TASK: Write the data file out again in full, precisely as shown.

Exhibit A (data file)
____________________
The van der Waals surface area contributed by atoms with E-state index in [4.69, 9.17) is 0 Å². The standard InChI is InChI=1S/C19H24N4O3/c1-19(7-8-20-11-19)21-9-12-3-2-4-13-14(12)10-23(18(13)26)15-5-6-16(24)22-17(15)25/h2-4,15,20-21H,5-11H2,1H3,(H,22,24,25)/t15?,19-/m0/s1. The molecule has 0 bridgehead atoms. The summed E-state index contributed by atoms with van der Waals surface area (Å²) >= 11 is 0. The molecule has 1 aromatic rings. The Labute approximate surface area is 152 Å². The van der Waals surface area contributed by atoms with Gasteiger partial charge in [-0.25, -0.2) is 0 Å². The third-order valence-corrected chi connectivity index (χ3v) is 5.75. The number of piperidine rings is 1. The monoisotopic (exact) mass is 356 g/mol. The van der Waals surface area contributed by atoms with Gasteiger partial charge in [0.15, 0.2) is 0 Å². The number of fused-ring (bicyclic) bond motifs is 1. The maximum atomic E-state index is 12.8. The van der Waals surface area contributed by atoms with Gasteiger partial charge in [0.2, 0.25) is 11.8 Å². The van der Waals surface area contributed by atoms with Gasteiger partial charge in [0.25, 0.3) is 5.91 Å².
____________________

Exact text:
The van der Waals surface area contributed by atoms with E-state index in [4.69, 9.17) is 0 Å². The standard InChI is InChI=1S/C19H24N4O3/c1-19(7-8-20-11-19)21-9-12-3-2-4-13-14(12)10-23(18(13)26)15-5-6-16(24)22-17(15)25/h2-4,15,20-21H,5-11H2,1H3,(H,22,24,25)/t15?,19-/m0/s1. The molecule has 0 bridgehead atoms. The summed E-state index contributed by atoms with van der Waals surface area (Å²) >= 11 is 0. The molecule has 1 aromatic rings. The Labute approximate surface area is 152 Å². The van der Waals surface area contributed by atoms with Gasteiger partial charge in [-0.25, -0.2) is 0 Å². The third-order valence-corrected chi connectivity index (χ3v) is 5.75. The number of piperidine rings is 1. The monoisotopic (exact) mass is 356 g/mol. The van der Waals surface area contributed by atoms with Gasteiger partial charge in [0.15, 0.2) is 0 Å². The number of fused-ring (bicyclic) bond motifs is 1. The maximum atomic E-state index is 12.8. The van der Waals surface area contributed by atoms with Gasteiger partial charge in [0.2, 0.25) is 11.8 Å². The van der Waals surface area contributed by atoms with Gasteiger partial charge in [0.25, 0.3) is 5.91 Å².